Crises can be useful - highlighting our investing strengths and weaknesses. What we do with this information determines whether portfolios survive or thrive during the dislocation and in the post-crisis environment. A live and on-demand zoominar series, All Things Considered will challenge your portfolio construction beliefs, helping you identify which remain valid and which require new thinking, to inform your investing knowledge, beliefs and behaviours and help you build better quality investor portfolios.
The world today is an acceleration and escalation of the world that existed before Covid-19, rather than a whole new world. Broad, multidisciplinary thinking is essential.
For investors needing more from their fixed income allocation, global convertible bonds offer a whole new world of opportunity.
Decarbonisation and data growth will dominate every aspect of our lives for decades to come. If your infrastructure manager isn’t leveraging off these themes then you need to find a new one.
We are at the threshold of an epic bull market buoyed by the emerging Buenos Aires Consensus and desensitisation to Covid-19. But beware, inflation will eventually re-emerge.
Incumbent investment frameworks such as Value, Shorting, Passive and Index Aware strategies are failing. Going forward, successful investors will need to be extremely selective when allocating capital.
The tech-wreck of the early 2000s was ground zero for the birth of a succession of Australian technology companies that have disrupted markets and established themselves as global leaders.
Traditional business models will increasingly be challenged. To win, companies will need to spend for the future and investors will need to take a longer term view to define ‘value’.
Post GFC, inflation risk skewed to the downside with central banks fighting against disinflation and deflation – and the market is potentially under-pricing inflation risks going forward.
While it may not be a new approach, ESG investing creates risk-aware portfolios that are more likely to outperform over the long term.
Understanding what has really changed in people's values as a result of Covid-19 and the influence of emotions will prepare us for the increasingly polarised economic, geopolitical, social and environmental new world order.
Investors should not attempt to time, but rather allocate to well-diversified and balanced multi-factor portfolios and provide consistent exposure to targeted factors.
Since the early 1980s, developed market government bond yields have broadly been falling, with investors voicing concerns that the asset class offered little or no value. Continually, they have been proven wrong.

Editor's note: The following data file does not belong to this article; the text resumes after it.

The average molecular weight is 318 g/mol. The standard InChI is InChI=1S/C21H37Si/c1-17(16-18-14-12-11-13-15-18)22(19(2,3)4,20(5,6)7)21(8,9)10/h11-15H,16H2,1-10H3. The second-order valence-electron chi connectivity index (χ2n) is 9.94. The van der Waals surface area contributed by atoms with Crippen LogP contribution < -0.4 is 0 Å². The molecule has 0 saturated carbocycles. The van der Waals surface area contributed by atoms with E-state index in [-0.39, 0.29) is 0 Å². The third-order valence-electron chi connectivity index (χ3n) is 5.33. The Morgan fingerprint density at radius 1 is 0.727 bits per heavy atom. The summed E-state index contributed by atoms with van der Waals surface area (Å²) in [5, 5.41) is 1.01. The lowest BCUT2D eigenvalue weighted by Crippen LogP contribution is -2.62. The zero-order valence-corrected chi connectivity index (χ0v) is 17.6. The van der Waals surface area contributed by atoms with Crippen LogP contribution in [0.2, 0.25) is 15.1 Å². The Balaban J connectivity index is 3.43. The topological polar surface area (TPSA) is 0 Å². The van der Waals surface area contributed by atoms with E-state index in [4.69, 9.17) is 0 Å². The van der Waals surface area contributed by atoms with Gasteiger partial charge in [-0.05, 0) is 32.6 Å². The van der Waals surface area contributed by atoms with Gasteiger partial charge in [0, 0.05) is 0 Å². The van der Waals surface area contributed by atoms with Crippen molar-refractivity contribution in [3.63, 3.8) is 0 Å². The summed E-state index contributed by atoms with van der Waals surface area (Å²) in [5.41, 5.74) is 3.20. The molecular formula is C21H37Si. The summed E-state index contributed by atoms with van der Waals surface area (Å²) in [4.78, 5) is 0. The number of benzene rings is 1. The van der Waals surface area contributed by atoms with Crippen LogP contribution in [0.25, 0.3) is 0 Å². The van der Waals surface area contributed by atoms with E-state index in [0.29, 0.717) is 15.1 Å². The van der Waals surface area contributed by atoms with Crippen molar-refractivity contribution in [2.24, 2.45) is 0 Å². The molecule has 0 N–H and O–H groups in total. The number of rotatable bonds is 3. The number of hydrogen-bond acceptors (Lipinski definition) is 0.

It turns out that 'retiring’ and withdrawing from productive life actually conflicts with our own natural drivers of well-being. The concept of ‘retirement’ is an obsolescent by-product of the industrial era that needs to be retired.
Valuations in both equities and bonds are near their pre-Covid levels, yet the US economy is in recession and 40 million people are unemployed. What should investors be doing in their portfolios?
Many in the financial markets are expecting a V-shaped recovery starting in the fourth quarter of this year, possibly even in the third quarter. Robert Huebscher speaks with renowned economist, Dr Woody Brock about why Woody disagrees, and instead foresees a slow and uneven recovery with periodic slumps.
A year ago, I showed it's possible to measure prediction accuracy for active managers, and that it influences optimal portfolio construction. Is this still a valid approach to portfolio construction, given today's markets?
For active fund managers, the coronavirus pandemic is unlike any other crisis in modern times. In this podcast, Jonathan Ramsay of InvestSense speaks with emerging market equities portfolio manager, Tassos Stassopoulos, about the impact of values on responses to COVID-19 around the world, and the art of contrarian stock picking and managing client monies in these challenging times.
Coronavirus has put an end to the longest post-war US expansion, and is all but certain to cause a recession that will be wholly different from any other in economic history. In this podcast, Robert Huebscher speaks with renowned economist, Dr Woody Brock, about how and why.
Joe Biden had a fantastic night on Super Tuesday and he could be the Democratic Nominee - but a lot can change over the next month. Meanwhile, trade relations between the US and China may falter if China struggles to honor its commitments due to a weak economy.
Most of us want to act on our values, but we also need to feel that we have a reasonable chance of doing so effectively and successfully. Rather than focus on ethical analysis, focus on ethical implementation.
Refocusing sustainable investing efforts onto client values and beliefs starts a chain reaction that delivers sustainable outcomes for clients and long-lasting relationships.